GitHub Actions and their product management philosophy


Kerpan’s law of product management:

Good products are defined by what they aren’t.

Patrick Kerpan, CEO, Cohesive Networks

Swan’s corollary:

Bad products are the integral of every stupid little feature request.


A colleague was recently bemoaning GitHub not having a feature for a markup he was using. Competing products like GitLab had the functionality. The GitHub forums had long threads of other people asking for the feature. What was wrong with them, denying something that was obviously in demand?

You can do that with an Action.


That seems like a sledgehammer to crack a nut.


Works tho, and saves them from supporting nut crackers, small hammers, medium hammers etc.


Avoiding the exploding test matrix of doom

Back at Cohesive when I was working on the VNS3 networking virtual appliance it was commonplace for customers to ask us for extra features based on popular tools. They knew that the virtual appliance was just a Linux base with a bunch of open source tools wrapped together with our proprietary glue to provide an API and user interface. So what harm would there be in adding just one more tool to the mix?

In isolation every request for Varnish for caching, or HAproxy for load balancing, or Ngnix for reverse proxying, or whatever seemed entirely reasonable.

But in aggregate those feature requests took us to the exploding test matrix of doom. Worse still, everyone wanting HAproxy might want a different version, and a different way of configuring it, and a different way of logging. The exploding test matrix of doom was exploding in every direction. And that’s why we held firm against all of it – if we succumbed to one little feature request then it opened the floodgates to them all, and that would inevitably lead to an unmanageable mess.

The universal solution

We fixed the problem at Cohesive by providing a Docker subsystem for plugins. You want Varnish, have a Varnish container. You want HAproxy, have an HAproxy container. You want different config, that’s just fine.

The key is that the subsystem introduced something like the cloud ‘shared responsibility model’. We were responsible for the subsystem working, the individual users were responsible for what they put into it. For sure, we seeded the endeavour with a bunch of samples and examples that were often used with little or no modification; but crucially we’d drawn a line around what we were responsible for (testing for).

Actions is GitHub’s universal solution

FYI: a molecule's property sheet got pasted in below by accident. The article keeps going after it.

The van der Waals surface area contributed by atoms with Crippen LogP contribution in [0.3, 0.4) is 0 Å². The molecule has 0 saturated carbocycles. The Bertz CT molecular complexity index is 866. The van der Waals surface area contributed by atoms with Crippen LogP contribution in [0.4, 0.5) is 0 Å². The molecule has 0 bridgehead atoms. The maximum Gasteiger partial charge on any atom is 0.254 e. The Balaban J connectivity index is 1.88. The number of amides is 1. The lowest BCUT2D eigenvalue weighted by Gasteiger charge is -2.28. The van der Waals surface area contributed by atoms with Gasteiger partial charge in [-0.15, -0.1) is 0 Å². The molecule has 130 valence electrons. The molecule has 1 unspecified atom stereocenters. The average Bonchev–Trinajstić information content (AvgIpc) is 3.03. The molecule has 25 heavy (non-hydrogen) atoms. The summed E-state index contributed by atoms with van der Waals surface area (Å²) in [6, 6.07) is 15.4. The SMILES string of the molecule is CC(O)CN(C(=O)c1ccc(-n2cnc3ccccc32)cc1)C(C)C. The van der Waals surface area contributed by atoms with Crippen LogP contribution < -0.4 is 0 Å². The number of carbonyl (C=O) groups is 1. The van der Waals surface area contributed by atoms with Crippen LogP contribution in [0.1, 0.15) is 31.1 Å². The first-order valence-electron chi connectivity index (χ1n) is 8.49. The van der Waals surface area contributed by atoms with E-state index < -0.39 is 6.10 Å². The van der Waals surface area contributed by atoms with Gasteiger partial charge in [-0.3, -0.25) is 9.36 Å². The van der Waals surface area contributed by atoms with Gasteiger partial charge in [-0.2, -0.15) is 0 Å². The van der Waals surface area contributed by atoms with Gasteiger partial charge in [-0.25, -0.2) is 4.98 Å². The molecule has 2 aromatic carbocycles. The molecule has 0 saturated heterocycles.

The answer to almost every question about extending GitHub functionality has become ‘you could do that with an Action’, at which point the discussion moves to the distance between ‘could’ (a hypothetical possibility) and ‘can’ (something that is achievable right away, maybe with a bit of light web searching)[1].

This gets GitHub out of the business of responding to every stupid little feature request, and bloating the product with lots of knobs and dials that most users never need or want.

Closed to Open to Ecosystem

The whole reason why people need to make feature requests in the first place is that a lot of software (including GitHub) is closed off to end user modification.

Things change when software becomes open, because anybody can take it and change it to suit their needs.

But the real magic happens in ecosystems, where people are sharing their solutions with each other for continuous spirals of improvement and reuse.

We certainly saw benefits from the Docker ecosystem to VNS3 users, and the same is very visibly happening with Actions – value is being provided to GitHub customers by other GitHub customers, without GitHub themselves having to get involved. And of course Docker is a big part of the Actions landscape, so GitHub users can reap benefits from both ecosystems at once. Win, win, win.


Actions is more than just a smart move for GitHub to do more stuff with Continuous Integration / Continuous Delivery pipelines – it’s a product management super move that gets GitHub out of the business of responding to stupid little feature requests. Better still, it’s an ecosystem play where GitHub (and Docker) users create value for other GitHub users without GitHub needing to invest their own time and treasure.


[1] Another Kerpan at Cohesive aphorism was “California can”. When we said “we can do that”, we meant that the functionality was there, in the product, ready to go, now. When visiting Silicon Valley when we heard people say “we can do that”, we understood that to mean ‘I have a great product team and some outstanding engineers, and we think we can build that in the next six months’.

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